While I'm interested in this machine, and you've already shown it works to an extent - it is getting rather elaborate. I think that with enough sunlight to drive the device you migh be better with something electric? Or even a wind-up clockwork mechanism?


Well, I hope not.

This little doohickey here is definitely the most elaborate aspect so far, and I shackled together a version of it in half an hour with a handful of scrap and a spanner.
And I'm actually going with something a bit simpler in the mean time until I've had a chance to properly nail this bit down.

The rest of the device is still quite a lot simpler than anything electrical or clockwork in principal, and vastly easier in terms of actual construction, both in skills, tools and materials. And should prove to be more efficient and accurate, respectively.

It is, tho, and I agree, getting more complicated than the very original concept. But that didn't work. Because i was too simple.

In the end the question is this; if you had the option to spend under $100 and about a week making your home completely energy self sufficient, and/or providing unlimited fresh water, would you bother?

I think the total machine is great, but maybe clockwork sun-tracking is a better mechanism. Clockwork is as old as- doesn't require ethanol and difficult bits. Newtonian / /copernican the heavens move on clockwork. Maybe it's a spring or clock-weights, but when you're geting to this sort of thing (in the context of what you'd like to do with this) I'd go for a gravity-driven clockwork.


The two problems I have with clockwork are that they require constant manual recharging, which isn't exactly the end of the world, but could still be a bit of a hassle.
And more importantly, for concentrated solar, for example an oriented Cassegrain double reflector, you really need it to be degree acurate. Any more deviation than 1.5 - 2 degrees, depending on your setup, and you're not really collecting anything.

It seems that degree of accuracy, though entirely possible, would be difficult to achieve with homemade clockwork systems. Especially for seasonal elevational tracking, which moves at about one degree a week.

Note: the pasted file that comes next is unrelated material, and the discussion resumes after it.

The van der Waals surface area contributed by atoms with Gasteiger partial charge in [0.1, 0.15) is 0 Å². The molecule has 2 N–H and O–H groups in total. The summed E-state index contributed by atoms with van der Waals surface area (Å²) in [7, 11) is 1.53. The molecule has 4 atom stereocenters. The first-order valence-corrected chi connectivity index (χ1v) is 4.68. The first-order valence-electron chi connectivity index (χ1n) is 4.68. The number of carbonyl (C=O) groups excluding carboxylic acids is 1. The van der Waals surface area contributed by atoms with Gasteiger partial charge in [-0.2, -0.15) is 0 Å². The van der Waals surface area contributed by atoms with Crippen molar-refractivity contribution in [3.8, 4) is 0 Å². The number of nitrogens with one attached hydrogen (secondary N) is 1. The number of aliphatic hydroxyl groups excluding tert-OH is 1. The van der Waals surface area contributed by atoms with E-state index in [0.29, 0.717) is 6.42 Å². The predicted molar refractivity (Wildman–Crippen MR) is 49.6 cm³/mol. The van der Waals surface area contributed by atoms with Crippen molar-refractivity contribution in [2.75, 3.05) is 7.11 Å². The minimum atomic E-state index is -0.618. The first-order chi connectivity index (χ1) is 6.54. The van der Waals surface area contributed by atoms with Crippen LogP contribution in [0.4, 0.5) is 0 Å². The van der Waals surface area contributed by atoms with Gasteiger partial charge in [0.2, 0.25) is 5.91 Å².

If you look at my blog there's a video of the water / bubble wheel tracking unit (I really need a better name for that) ticking over. It consists of 3 aluminium cans, a paint tin, half an old bike wheel and a kitchen sponge. I could make it in under an hour and it is by far the most complicated aspect of the entire design.

I do, tho, completely agree with you. It would be better simpler. This is still only the beta tho, these things will be improved on.

But 'difficulty to get your head around the basic principle when you first get introduced to it' is to my mind far less an issue than 'difficulty to actually make the thing once your head's around it.' If you see what I mean.

I see what you mean, but I see persistance beyond what may be reasonable. Things that work are good for the job, and planetary motion is close enough to clockwork (Orrery)

However, you raise an interesting point about seasonal elevational tracking, as I remember your video the machine doesn't account for this yet?


Currently I'm just trying to get it going at all, then begins the process of simplification.
I haver a fetish for purity of form, this thing will definitely be whittled down to it's most modernist state.
But not so much in the beta.

I'm also not going to tackle seasonal tracking in this build, but I know how it's going to be done in the Mk 3.
It's pretty simple, just a heat tripped di-metallic strip which releases a counterweight one degree at a time. The counterweight would need to be repositioned twice a year on the equinoxes.